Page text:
CSAA Insurance Exchange v. Best Buy Co., Inc.

Filing 67

ORDER by Magistrate Judge Donna M. Ryu granting 63 Joint Motion for Settlement. (dmrlc2, COURT STAFF) (Filed on 2/13/2017)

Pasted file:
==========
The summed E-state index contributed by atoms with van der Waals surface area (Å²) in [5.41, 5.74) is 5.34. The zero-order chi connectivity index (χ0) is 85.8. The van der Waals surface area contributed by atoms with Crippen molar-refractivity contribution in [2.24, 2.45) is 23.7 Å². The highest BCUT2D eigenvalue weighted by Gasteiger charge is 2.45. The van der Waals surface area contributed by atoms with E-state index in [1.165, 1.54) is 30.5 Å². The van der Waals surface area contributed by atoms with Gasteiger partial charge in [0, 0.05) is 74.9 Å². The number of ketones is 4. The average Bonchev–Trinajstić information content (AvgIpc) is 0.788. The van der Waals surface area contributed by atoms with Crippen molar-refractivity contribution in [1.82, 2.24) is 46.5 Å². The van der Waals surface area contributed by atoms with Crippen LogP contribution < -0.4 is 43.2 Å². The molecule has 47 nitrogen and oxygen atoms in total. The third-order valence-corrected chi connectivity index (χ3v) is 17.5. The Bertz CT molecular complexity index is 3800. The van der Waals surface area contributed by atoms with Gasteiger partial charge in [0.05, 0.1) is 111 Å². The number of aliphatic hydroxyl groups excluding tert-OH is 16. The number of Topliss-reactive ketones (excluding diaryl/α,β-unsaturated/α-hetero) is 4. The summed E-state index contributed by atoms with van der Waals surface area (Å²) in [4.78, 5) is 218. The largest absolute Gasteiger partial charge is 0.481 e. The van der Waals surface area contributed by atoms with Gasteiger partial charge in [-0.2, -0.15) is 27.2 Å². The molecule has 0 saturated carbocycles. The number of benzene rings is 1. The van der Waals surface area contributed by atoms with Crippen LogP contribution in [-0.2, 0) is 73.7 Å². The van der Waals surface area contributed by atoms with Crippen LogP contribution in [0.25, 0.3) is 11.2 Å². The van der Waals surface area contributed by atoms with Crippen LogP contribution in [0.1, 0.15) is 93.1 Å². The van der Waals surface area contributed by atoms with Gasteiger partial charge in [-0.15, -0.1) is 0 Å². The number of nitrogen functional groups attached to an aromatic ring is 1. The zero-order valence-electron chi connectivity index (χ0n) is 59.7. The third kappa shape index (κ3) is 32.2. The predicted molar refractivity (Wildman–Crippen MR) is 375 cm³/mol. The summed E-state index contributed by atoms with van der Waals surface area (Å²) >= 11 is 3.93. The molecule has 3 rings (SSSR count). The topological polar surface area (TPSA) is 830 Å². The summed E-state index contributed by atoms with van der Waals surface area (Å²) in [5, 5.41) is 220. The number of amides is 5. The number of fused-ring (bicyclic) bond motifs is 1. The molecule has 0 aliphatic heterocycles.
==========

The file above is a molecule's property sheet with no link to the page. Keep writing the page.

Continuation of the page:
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1 2 3 4 UNITED STATES DISTRICT COURT 5 NORTHERN DISTRICT OF CALIFORNIA 6 7 CSAA INSURANCE EXCHANGE, Case No. 15-cv-02899-DMR Plaintiff, 8 v. 9 10 BEST BUY CO., INC., et al., Defendants. ORDER GRANTING UNOPPOSED JOINT MOTION FOR GOOD FAITH SETTLEMENT Re: Dkt. No. 63 United States District Court Northern District of California 11 Defendants LG Electronics U.S.A., Inc. (“LG”) and Best Buy Co. (“Best Buy”) 12 13 (collectively “Defendants”) move the court for a good faith settlement determination pursuant to 14 California Code of Civil Procedure 877.6. Plaintiff CSAA Insurance Exchange (“Plaintiff”) filed 15 no opposition. The motion is suitable for resolution without oral argument pursuant to Civil Local 16 Rule 7-1(b). For the reasons below, the court grants the motion. 17 I. 18 STATEMENT OF FACTS The underlying action between Plaintiff and Defendants is a subrogation action. Plaintiff, 19 an insurance company, paid $164,426.25 to Mona Verducci, its insured, for property-related 20 damage and associated loss of use expenses related to water damage in her home. [Joint Mot. at 1- 21 2]. Plaintiff alleges that the water damage was caused by a leak in the LG refrigerator Verducci 22 purchased from Best Buy. Plaintiff filed this action against LG, the manufacturer of the 23 refrigerator, and Best Buy, the seller of the refrigerator, seeking reimbursement for the amounts it 24 paid to Verducci. 25 On May 11, 2015, Plaintiff commenced this action in state court, alleging causes of action 26 for strict products liability, negligence, and negligent failure to recall or retrofit against LG and 27 Best Buy, and breach of implied warranty against Best Buy. [Joint Mot. at 2]. Best Buy removed 28 the action on June 20, 2015. [Joint Mot. at 2]. The parties thereafter participated in case 1 management conferences and engaged in discovery. [Joint Mot. at 2]. The trial date was set for 2 December 5, 2016. [Joint Mot. at 2]. On November 2, 2016, the parties participated in a mandatory settlement conference before 3 4 the Honorable Joseph C. Spero, during which they reached a settlement on the following terms: 5 LG agreed to pay Plaintiff $90,000.00 and Best Buy agreed to pay Plaintiff $10,000.00, for a total 6 settlement of $100,000.00. [Joint Mot. at 2]; Thomas Decl., ¶ 3 [Ex. A to Joint Mot.]. Defendants 7 now move for a determination of good faith settlement. [Joint Mot. at 1-10]. They contend that 8 the settlement met the “good faith” standard set forth in Tech-Bilt, Inc. v. Woodward-Clyde & 9 Assocs., 38 Cal. 3d 488, 499 (1985). [Joint Mot. at 6-9]. 10 II. LEGAL STANDARD United States District Court Northern District of California 11 California Code of Civil Procedure sections 877 and 877.6 govern this motion.1 These 12 statutes govern settlements among joint tortfeasors and are aimed at two objectives: “equitable 13 sharing of costs among the parties at fault, and . . . encouragement of settlements.” River Garden 14 Farms, Inc. v. Superior Court, 26 Cal. App. 3d 986, 993(1972); see also Tech–Bilt, Inc., 38 Cal.3d 15 at 494. The good faith requirement “mandates that the courts review agreements purportedly 16 made under [the section's] aegis to insure that such settlements appropriately balance the 17 contribution statute's dual objectives.” Tech–Bilt, 38 Cal.3d at 494. Any party is entitled to a 18 hearing on the issue of a good faith settlement; however, a settling party may proactively file a 19 motion for good faith determination of the settlement. Cal. Civ. Proc. Code § 877.6(a). The 20 application must “indicate the settling parties, and the basis, terms, and amount of the settlement.” 21 Cal. Civ. Proc. Code § 877.6(a)(2). In the absence of any opposition, the court may approve the 22 motion without a hearing. Id. Finding that the settlement was made in good faith “shall bar any 23 other joint tortfeasor . . . from any further claims against the settling tortfeasor . . . for equitable 24 1 25 26 27 “Where, as here, a court sits in diversity, state substantive law applies to the state law claims.” Res-Care Inc. v. Roto-Rooter Servs. Co., No. C 09-3856 EDL DMR, 2011 WL 3610701, at *1 (N.D. Cal. Aug. 17, 2011) (citing In re Larry's Apartment, LLC, 249 F.3d 832, 837 (9th Cir. 2001)). “California Code of Civil Procedure section 877 constitutes substantive law.” Res-Care Inc, 2011 WL 3610701 at *1 (citing Fed. Sav. & Loan Ins. Corp. v. Butler, 904 F.2d 505, 511 (9th Cir. 1990)). 28 2 1 comparative contribution, or partial or comparative indemnity, based on comparative negligence 2 or comparative fault.” Cal. Civ. Proc. Code § 877.6(c). 3 In Tech–Bilt, the California Supreme Court established a set of factors to determine 4 whether the “good faith” requirement is satisfied when reviewing a motion submitted under 5 section 877.6: [T]he intent and policies underlying section 877.6 require that a number of factors be taken into account including a rough approximation of plaintiffs' total recovery and the settlor's proportionate liability, the amount paid in settlement, the allocation of settlement proceeds among plaintiffs, and a recognition that a settlor should pay less in settlement than he would if he were found liable after a trial. Other relevant considerations include the financial conditions and insurance policy limits of settling defendants, as well as the existence of collusion, fraud, or tortious conduct aimed to injure the interests of nonsettling defendants. 6 7 8 9 10 United States District Court Northern District of California 11 12 13 38 Cal.3d at 499. A party opposing a determination of good faith “must demonstrate . . . that the settlement is so far ‘out of the ballpark’ in relation to these factors as to be inconsistent with the equitable objectives of the statute.” Id. at 499–500. 14 A party asserting the absence of good faith carries the burden of proof. Cal. Civ. Proc. 15 16 17 Code § 877.6(d). On account of this burden, “only when the good faith nature of a settlement is disputed” must the court “consider and weigh the Tech–Bilt factors.” City of Grand Terrace v. Superior Court, 192 Cal. App. 3d 1251, 1261 (1987). Otherwise, if no party objects, “the 18 barebones motion which sets forth the ground of good faith, accompanied by a declaration which 19 sets forth a brief background of the case is sufficient” to establish that the settlement was reached 20 in good faith. Id.; see also Res-Care Inc., 2011 WL 3610701, at *1–2 (collecting cases). 21 22 III. DISCUSSION Defendants jointly assert that the settlement meets the good faith standard when evaluated 23 24 under the Tech-Bilt factors because (1) the settlement is within the “reasonable range” of their proportional share of liability for Plaintiff’s injuries, (2) the amount of the settlement is less than 25 what they would have to pay if they were found liable after a trial, (3) there has been no collusion 26 among Defendants and (4) the settlement was the result of an “arms-length negotiation.” [Joint 27 Mot. at 7-9]. Defendants also provided the essential terms of the settlement pursuant to section 28 3 1 877.6(a)(2). Since Plaintiff has not filed an opposition to the motion, the court does not need to evaluate 2 3 the settlement under the Tech-Bilt factors. See Cal. Civ. Proc. Code § 877.6(d) (indicating 4 presumption of good faith); Res-Case Inc., 2011 WL 3610701 at *3. Nonetheless, in an 5 abundance of caution, the court undertakes the analysis pursuant to Tech–Bilt as presented by 6 Defendants in the unopposed joint motion. Several of the Tech–Bilt factors are not at issue here. There was no evidence of collusion, 7 8 fraud, or tortious conduct. Nor is there evidence that Defendants were burdened by financial 9 conditions or insurance policy limits. Thus, the court focuses on the remaining salient Tech–Bilt factors, which are the amounts paid and Defendants’ proportionate liability. The amounts paid 11 United States District Court Northern District of California 10 must not be “grossly disproportionate to what a reasonable person, at the time of settlement, would 12 estimate the settling defendant's liability to be.” Torres v. Union Pac. R. Co., 157 Cal. App. 3d 13 499, 509 (1984). Here, the court finds that the total settlement of $100,000.00 ($90,000.00 from LG and 14 15 $10,000.00 from Best Buy) was fair and reasonable and within the “ballpark” range set by Tech– 16 Bilt for several reasons. First, the water leak occurred more than 8 years after the delivery of the 17 LG refrigerator. This presents a significant causation hurdle for Plaintiff. Additionally, there 18 appears to be at least a triable dispute as to whether the leak from the LG refrigerator was 19 responsible for the extent of the water damage in Verducci’s home. See Kovarsky Expert Report 20 [Exhibit B] at 16. Furthermore, while some of the amounts Plaintiff paid to Verducci for mold- 21 related damage appear to be reasonable, others seem excessive, such as the approximately 22 $100,000.00 in construction costs on Verducci’s home. Lastly, Defendant’s expert opined that a 23 reasonable settlement of Plaintiff’s claim was $76,101.96, so a settlement of $100,000.00 would 24 be within a reasonable range. [Joint Mot. at 7]. Defendants’ motion for good faith settlement is therefore granted. 25 26 // 27 // 28 // 4 1 IV. CONCLUSION For the foregoing reasons, the court grants the unopposed motion for determination of 2 good faith settlement. IT IS SO ORDERED. 5 Dated: February 13, 2017 RT 8 Jud ER 10 United States District Court Northern District of California 11 12 13 14 15 16 17 18 19 20 21 22 23 24 25 26 27 28 5 A H 9 FO NO 7 ______________________________________ Donna M. Ryu . Ryu Unitede Donna M g States Magistrate Judge LI 6 DERED O OR IT IS S R NIA UNIT ED 4 S DISTRICT TE C TA RT U O S 3 N F D IS T IC T O R C